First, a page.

Rumors also point to Apple beefing up its internal ad division with some trial and error – but the writing has long been on the wall that Business Connect is the building block for more extensive paid search ads in Apple Maps. Some suggest that spotlight search ads like Maps could become extensions of Apple’s App Store search tools and provide businesses with increasing ways to reach Apple’s customers.

    What makes this very Apple is the focus on exploitability within its walled ecosystem. Apple’s approach to working with businesses is giving them what they know is a valuable audience – high-income Apple users – while also making it easier for its customers to access what they need without leaving the walled garden.

    That’s right, in Apple’s world, these ads for business help Apple customers engage within the ecosystem they love – and we all benefit. After you find a listing on Apple Maps you can always ask questions with Apple Business Chat and feel the integration with iMessage. Are you looking for reservations? OpenTable, for years, has had deep integration with Apple allowing you to reserve directly from the Maps app or by voice with Siri. Once you make it inside, pay with ease using Apple Pay – I love the ability to pay at a restaurant using a QR code.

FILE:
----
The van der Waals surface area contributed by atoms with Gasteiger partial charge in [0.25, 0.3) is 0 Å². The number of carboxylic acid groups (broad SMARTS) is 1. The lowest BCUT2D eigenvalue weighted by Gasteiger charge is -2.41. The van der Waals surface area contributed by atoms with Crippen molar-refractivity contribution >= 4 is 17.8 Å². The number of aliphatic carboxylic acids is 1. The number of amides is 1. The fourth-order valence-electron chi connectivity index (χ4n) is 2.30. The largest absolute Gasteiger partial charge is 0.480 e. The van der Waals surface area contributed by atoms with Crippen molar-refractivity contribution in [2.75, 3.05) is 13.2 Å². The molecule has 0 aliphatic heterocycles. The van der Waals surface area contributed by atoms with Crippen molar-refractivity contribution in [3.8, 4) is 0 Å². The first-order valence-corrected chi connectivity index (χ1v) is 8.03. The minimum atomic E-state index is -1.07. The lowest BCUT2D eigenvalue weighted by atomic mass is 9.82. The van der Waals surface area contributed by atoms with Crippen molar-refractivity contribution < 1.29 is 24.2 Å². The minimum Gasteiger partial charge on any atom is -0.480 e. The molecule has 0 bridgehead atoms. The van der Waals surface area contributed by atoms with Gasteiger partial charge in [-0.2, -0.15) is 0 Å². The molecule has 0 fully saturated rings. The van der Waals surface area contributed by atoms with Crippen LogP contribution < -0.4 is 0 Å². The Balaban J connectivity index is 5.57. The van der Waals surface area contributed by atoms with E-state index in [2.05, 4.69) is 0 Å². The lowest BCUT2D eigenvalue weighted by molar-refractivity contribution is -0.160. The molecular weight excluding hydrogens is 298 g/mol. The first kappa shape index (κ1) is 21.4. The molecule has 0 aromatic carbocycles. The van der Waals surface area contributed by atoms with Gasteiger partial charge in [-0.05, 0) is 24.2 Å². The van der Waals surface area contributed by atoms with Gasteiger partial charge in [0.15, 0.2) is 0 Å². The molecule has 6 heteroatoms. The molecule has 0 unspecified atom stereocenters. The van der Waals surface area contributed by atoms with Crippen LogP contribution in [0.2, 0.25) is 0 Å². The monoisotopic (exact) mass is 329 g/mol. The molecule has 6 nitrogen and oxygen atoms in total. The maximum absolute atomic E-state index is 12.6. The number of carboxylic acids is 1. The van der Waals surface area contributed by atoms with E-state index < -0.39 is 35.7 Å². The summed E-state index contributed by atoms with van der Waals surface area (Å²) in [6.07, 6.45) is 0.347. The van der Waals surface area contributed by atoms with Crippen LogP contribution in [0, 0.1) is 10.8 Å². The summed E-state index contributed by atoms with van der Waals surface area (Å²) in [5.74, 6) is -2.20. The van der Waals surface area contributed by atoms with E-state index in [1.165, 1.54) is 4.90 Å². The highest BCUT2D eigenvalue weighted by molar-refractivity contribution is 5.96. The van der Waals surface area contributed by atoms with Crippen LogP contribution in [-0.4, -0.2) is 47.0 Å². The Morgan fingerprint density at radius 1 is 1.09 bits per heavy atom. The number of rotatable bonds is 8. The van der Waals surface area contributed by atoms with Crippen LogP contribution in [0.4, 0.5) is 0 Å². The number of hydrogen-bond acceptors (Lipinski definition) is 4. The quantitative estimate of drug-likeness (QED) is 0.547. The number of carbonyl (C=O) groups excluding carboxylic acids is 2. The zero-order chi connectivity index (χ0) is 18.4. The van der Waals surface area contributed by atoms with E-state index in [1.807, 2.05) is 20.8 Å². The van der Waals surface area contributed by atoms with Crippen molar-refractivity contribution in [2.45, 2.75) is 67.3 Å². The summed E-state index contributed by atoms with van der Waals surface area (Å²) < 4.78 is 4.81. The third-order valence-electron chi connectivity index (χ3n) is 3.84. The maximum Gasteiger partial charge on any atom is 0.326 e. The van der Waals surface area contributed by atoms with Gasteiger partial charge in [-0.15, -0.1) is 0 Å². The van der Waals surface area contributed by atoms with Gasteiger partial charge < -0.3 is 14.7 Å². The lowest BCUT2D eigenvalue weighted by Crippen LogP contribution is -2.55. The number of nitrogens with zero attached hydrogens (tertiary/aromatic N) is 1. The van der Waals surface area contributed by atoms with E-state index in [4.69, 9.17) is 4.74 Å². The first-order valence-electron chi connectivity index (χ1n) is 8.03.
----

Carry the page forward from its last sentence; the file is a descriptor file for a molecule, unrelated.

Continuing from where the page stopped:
Like many things, Apple is playing its cards slowly, but bit by bit its game plan to target small businesses is beginning to crystalize. If you’re finding the competition super steep on Social Media, Google, and other platforms it could be time to dip a toe into Apple’s unique model and try seeing who wants what you have in its ivory-colored walls.

  4. Migrating

    My friend recently made the big shift from Android to the iPhone. As I celebrated her finally joining the blue text messages club and her ability to join family albums, use share play, and so many other iOS features, we had to start with the very first step. Migration.

    I’m not the average Apple customer. As a developer and tech enthusiast, I read about features before they get released, tune in to every announcement, and regularly run beta versions of iOS. I typically keep a Google Pixel phone around to keep up on Android trends and test applications we build for our customers, but I have never used Apple’s migration application, so I must admit that I was giddy with excitement to see just how well it truly works.